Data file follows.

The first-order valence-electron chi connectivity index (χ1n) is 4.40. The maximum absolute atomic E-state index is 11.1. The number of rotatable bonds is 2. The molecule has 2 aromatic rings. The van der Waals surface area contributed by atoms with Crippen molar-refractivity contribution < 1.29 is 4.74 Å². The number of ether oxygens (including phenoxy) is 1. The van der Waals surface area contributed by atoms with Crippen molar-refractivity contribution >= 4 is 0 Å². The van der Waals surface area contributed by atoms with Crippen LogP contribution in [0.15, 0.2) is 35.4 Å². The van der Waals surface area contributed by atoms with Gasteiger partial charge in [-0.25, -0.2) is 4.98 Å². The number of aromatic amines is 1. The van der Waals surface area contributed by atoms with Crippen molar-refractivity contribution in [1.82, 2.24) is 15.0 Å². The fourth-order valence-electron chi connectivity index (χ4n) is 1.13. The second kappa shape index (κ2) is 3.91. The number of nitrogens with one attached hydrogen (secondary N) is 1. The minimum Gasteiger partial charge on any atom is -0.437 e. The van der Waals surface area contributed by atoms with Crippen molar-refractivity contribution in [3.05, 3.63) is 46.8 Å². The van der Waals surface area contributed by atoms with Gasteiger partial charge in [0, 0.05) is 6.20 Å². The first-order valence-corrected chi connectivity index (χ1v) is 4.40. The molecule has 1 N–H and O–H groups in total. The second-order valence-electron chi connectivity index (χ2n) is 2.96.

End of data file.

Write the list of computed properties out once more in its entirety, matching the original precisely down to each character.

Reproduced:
The first-order valence-electron chi connectivity index (χ1n) is 4.40. The maximum absolute atomic E-state index is 11.1. The number of rotatable bonds is 2. The molecule has 2 aromatic rings. The van der Waals surface area contributed by atoms with Crippen molar-refractivity contribution < 1.29 is 4.74 Å². The number of ether oxygens (including phenoxy) is 1. The van der Waals surface area contributed by atoms with Crippen molar-refractivity contribution >= 4 is 0 Å². The van der Waals surface area contributed by atoms with Crippen LogP contribution in [0.15, 0.2) is 35.4 Å². The van der Waals surface area contributed by atoms with Gasteiger partial charge in [-0.25, -0.2) is 4.98 Å². The number of aromatic amines is 1. The van der Waals surface area contributed by atoms with Crippen molar-refractivity contribution in [1.82, 2.24) is 15.0 Å². The fourth-order valence-electron chi connectivity index (χ4n) is 1.13. The second kappa shape index (κ2) is 3.91. The number of nitrogens with one attached hydrogen (secondary N) is 1. The minimum Gasteiger partial charge on any atom is -0.437 e. The van der Waals surface area contributed by atoms with Crippen molar-refractivity contribution in [3.05, 3.63) is 46.8 Å². The van der Waals surface area contributed by atoms with Gasteiger partial charge in [0, 0.05) is 6.20 Å². The first-order valence-corrected chi connectivity index (χ1v) is 4.40. The molecule has 1 N–H and O–H groups in total. The second-order valence-electron chi connectivity index (χ2n) is 2.96.